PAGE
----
Life Meets Faith: Lunatics
Recently he debated Tony Blair in Toronto on the merits of religion, one of the famous Munk Debates. The topic was stated this way: Be it resolved, religion is a force for good in the world. According to the NewStatesman website, "Hitchens won the argument against the motion by 68 per cent to 32 per cent. A pre-debate poll showed that 57 per cent were against the motion and 22 per cent were for it — demonstrating ... the impressive debating skills of both men."
Blair began by saying, among other things, that half of the health care available in Africa is delivered by faith-based organizations. I am not sure what other various faiths are represented by the phrase "faithbased" but by far most of them would be Christian groups such as World Vision, the Mennonite Central Committee and various Catholic and Protestant missions.
Which brings me around to some questions about Hitchens' claim that religion "poisons everything." We could ask, which religion? Religions differ on many points, one of them being, for example, their championing of human rights. We could ask whether adherents to a particular religion are in line with the original vision of its founder. This is a perennial issue for Christians for example.
We (since I am a Christian I'll use the first person for this statement) have as our basic guide the teachings of Jesus. He taught many things, and key among them is this: "Love your neighbour as you love yourself." Clearly, a universal acceptance of this truth would be the end to war and every lesser conflict. And, equally clearly, the followers of Jesus frequently fail to live up to the teaching; however, we refuse to give up on it.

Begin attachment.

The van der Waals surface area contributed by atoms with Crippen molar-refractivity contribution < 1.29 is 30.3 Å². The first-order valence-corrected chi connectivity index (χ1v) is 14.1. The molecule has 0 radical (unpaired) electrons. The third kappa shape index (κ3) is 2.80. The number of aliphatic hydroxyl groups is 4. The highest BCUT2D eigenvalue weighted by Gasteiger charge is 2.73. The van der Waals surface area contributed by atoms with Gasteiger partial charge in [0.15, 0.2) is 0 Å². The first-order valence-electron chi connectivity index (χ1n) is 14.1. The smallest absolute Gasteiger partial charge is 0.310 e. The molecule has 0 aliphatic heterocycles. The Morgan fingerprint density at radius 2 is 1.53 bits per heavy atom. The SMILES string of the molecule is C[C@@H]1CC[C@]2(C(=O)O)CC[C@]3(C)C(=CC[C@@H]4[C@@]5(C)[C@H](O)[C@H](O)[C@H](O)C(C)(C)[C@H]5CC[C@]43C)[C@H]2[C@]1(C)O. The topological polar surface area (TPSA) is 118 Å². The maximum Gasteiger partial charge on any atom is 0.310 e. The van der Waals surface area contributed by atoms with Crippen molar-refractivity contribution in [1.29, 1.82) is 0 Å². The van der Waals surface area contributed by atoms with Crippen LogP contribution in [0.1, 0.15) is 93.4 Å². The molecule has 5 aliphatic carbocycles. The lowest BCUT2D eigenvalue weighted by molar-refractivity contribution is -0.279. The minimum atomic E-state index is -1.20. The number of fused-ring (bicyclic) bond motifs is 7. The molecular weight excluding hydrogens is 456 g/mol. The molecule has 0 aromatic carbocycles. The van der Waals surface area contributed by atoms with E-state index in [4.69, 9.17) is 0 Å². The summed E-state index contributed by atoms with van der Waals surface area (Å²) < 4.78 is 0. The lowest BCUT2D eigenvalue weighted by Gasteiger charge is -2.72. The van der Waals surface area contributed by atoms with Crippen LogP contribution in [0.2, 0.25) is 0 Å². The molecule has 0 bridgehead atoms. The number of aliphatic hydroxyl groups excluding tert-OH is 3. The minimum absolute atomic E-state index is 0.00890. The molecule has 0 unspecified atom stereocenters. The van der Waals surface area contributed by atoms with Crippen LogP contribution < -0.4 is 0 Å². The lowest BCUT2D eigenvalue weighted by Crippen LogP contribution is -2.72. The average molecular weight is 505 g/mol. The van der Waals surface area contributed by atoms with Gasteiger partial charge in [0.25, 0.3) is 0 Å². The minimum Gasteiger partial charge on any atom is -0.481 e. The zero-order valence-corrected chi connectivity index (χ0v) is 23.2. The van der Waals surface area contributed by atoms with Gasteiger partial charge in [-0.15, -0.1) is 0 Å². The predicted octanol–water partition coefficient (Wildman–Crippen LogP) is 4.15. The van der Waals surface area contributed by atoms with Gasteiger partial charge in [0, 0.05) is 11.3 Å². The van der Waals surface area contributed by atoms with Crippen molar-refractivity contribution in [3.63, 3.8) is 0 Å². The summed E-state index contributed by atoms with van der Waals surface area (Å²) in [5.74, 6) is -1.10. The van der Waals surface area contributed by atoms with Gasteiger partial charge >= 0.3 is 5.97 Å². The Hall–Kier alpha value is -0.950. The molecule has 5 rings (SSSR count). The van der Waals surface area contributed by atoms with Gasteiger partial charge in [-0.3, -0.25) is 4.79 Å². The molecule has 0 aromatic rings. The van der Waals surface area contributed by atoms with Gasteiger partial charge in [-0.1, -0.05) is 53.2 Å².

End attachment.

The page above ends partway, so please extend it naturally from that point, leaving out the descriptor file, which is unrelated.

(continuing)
Religious people may poison a lot of things, but there are too many examples of them doing the opposite that a statement like "religion poisons everything" can't be taken for granted. One can only imagine how Anglican Bishop Desmond Tutu would respond to such a statement while, based on his Christian understandings, he risked his life to put an end to Apartheid in the South Africa of the late 20th century.
The planet is full of Christians who have sacrificed much for the good of their neighbours. Where I live, a local Christian crisis shelter for homeless people is connecting with the community college to help stock the student food bank and to find shelter for students in trouble. The shelter itself has 180 volunteers from local churches who take turns every winter night to offer shelter to homeless adults and at-risk youth.
And consider Joel Salatin. He calls himself a "lunatic farmer." He and his family own the 550 acre Polyface Farm in the U.S. state of Virginia.
In an article in the Register-Guard (Jan. 21, 2009) Salatin says that the farm is almost self-sustaining, having to buy "only toilet paper and Kleenex." He does not distribute his farm products through any chain, but only locally. Pigs are allowed to sun themselves and cows eat by grazing grass.
This is in stark contrast to the farm being built down the road from where I live. It will house 700 cows. Of those around 300 will be milked at any given time. The cows will mount a rotating turntable for about an hour. A computer chip will regulate the milking procedure for each cow and determine the precise amount of feed that will pour into the trough. Truly, to use a Salatin phrase, for government and industry, a cow is a meaningless revenue-producing "pile of inanimate protoplasm."
The motive for Salatin's "lunatic" farming? His Christian faith. Faith is the cornerstone of Salatin's farming philosophy, and he makes no bones about it. "We never make a sales target," he said. "Our benchmarks are based on the New Testament, not profit. Every day I pray to God to help me run the farm as he would."